Filip Konowal (1887-1959) was a Ukrainian itinerant labourer who was awarded the Victoria Cross in 1917 while serving with the Canadian Expeditionary Force. He was one of a large number of seasonal labourers from the Russian Empire who worked in Canadian lumber camps, farms and factories at the start of the twentieth century. In July 1915 he enlisted with the 47th Battalion in Ottawa, and was sent to England the following June. He was awarded the Victoria Cross for single-handedly clearing a series of underground bunkers and machine gun positions during the battle for Hill 70. He was seriously wounded during the battle and was evacuated to Britain for medical care. Konowal went on to serve in many capacities until the end of the war, including with the Canadian Forestry Crops and the Siberian Expeditionary Force He was honourably discharged in July 1919. Twenty years later, at the opening of the National War Memorial in May 1939, he was presented to King George VI as a war hero. He subsequently made a modest living as a caretaker on Parliament Hill. He died in 1959 at the Veterans' Pavilion of the Civic Hospital in Ottawa and is buried in the city's Notre Dame Cemetery. In recent years, Konowal has been commemorated as an example of the wartime service of Ukrainian-Canadians.
Service Record Details
Date of Birth: March 25, 1887 (Podolsky, Russia)
Date of Attestation: July 12, 1915
Age at Enlistment: 27 years, 11 months
Height: 5 feet, 6 1/2 inches
Weight: 165 pounds
Description: Medium complexion, brown eyes, brown hair. Greek Catholic. Smallpox scar on face.
Home Address: P.O. Box 122, Ottawa, Ontario
Married: Yes--Mrs. Anna Konowal, living in Podolsky, Guberny, Ukraine, Russia.
Details of Family: Father, Meron Konowal. Mother deceased. Daughter, Maria (age 7 in 1916).
Next of Kin: Wife (Anna Konowal)
Branch of Service: Infantry
Theatre of War: Britain, France, Siberia
Casualties / Medical History
- February 15, 1916 – Konowal is hospitalized for eight days for an injury to his eye. He recovers completely. (Page 40)
- September 15, 1916 – He is treated for a cut on his hand that he received in the field. (Page 25)
- February 18-28, 1917 – He is evacuated for "complicated diarrhea" and suspected dysentery. (Page 26)
- August 21, 1917 – He is admitted to the 6th Casualty Clearing Station for gunshot wounds to his face and neck. (Page 13)
- June 25, 1919 – His medical examination upon leaving the service indicates that he has "Some paralysis of facial muscles on left side as result of bullet wound at Lens Aug 21, 1917. Little finger left hand partly crippled as result of shrapnel wound at Ypres. Says that he has occasional attacks of fluttering of heart and [?] pain on exertion but no [?] can be made out at present time." (Page 35)
- June 25, 1919 – A dental history sheet indicates that he requires dentures after having seven teeth extracted, including four molars in his left jaw. (Page 45)
Interesting Details from the Service Record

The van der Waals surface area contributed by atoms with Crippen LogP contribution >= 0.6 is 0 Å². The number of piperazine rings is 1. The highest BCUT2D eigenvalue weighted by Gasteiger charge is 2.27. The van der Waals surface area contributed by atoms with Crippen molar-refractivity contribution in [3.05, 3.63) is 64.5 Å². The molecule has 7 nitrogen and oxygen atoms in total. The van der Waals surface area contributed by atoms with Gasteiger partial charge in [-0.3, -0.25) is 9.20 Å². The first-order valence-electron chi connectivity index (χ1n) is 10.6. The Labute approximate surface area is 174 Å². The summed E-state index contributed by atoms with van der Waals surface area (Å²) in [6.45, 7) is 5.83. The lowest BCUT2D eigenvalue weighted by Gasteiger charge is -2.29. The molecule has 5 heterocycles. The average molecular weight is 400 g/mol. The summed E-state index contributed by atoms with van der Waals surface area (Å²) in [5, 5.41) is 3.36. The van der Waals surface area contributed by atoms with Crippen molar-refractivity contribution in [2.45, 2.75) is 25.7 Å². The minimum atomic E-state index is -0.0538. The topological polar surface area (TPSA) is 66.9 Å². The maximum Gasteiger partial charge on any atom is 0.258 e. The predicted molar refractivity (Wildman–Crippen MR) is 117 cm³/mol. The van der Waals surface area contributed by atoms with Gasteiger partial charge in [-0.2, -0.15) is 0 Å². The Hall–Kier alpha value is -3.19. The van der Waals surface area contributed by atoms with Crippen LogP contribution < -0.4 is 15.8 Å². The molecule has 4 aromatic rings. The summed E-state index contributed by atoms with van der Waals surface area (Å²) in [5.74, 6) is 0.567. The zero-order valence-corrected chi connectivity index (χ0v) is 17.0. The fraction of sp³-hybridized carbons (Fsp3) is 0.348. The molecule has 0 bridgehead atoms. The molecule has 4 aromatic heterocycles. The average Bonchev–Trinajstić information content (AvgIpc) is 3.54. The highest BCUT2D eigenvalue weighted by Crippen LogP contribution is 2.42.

- July 12, 1915 – A note on one of his pay sheets indicates that his marriage was verified by the consulate in Petrograd. This was done to complete the requirements for assigning some of his pay and his separation allowance to his wife. (Page 56)
- July 22, 1916 – In his military will, which is handwritten, he leaves his entire estate to his wife Anna. (Page 43)
- November 26, 1917 – He is awarded the Victoria Cross for bravery and leadership in battle. (LG 30400) (Page 3)
- October 11, 1918 – He sails overseas from Vancouver aboard the Empress of Japan. (Page 29)
- February 15, 1965 – A document provides a long list of notable details from his wartime service. In August 1917, for example, he was transferred to the Canadian Forestry Corps. In December 1917 he "proceeded on command for duty" with the military attaché at the Russian Embassy in London. In October 1918 he was appointed Acting Sergeant; he then sailed to Siberia, disembarking at Vladivostok. He was on command in Omsk, Russia, from March to June 1919, after which he returned to Canada. He was honourably discharged on July 4, 1919, due to demobilization. (Pages 2-3)
- Undated – On the cover of his service file is a note that he died on June 3, 1959. (Page 1)
The London Gazette
The London Gazette—November 26, 1917, Supplement 30400, Page 12329
"For most conspicuous bravery and leadership when in charge of a section in attack. His section had the difficult task of mopping up cellars, craters and machine gun emplacements. Under his able direction all resistance was overcome successfully, and heavy casualties inflicted on the enemy. In one cellar he himself bayonetted three enemy and attacked single-handed [sic] seven others in a crater, killing them all.
On reaching the objective, a machine-gun was holding up the right flank, causing many casualties. Cpl. Konowal rushed forward and entered the emplacement, killed the crew, and brought the gun back to our lines.
The next day he again attacked single-handed [sic] another machine-gun emplacement, killed three of the crew, and destroyed the gun and emplacement with explosives.
This non-commissioned officer alone killed at least sixteen of the enemy, and during the two days' actual fighting, carried on continuously his good work until severely wounded."
Military Medals Honours and Awards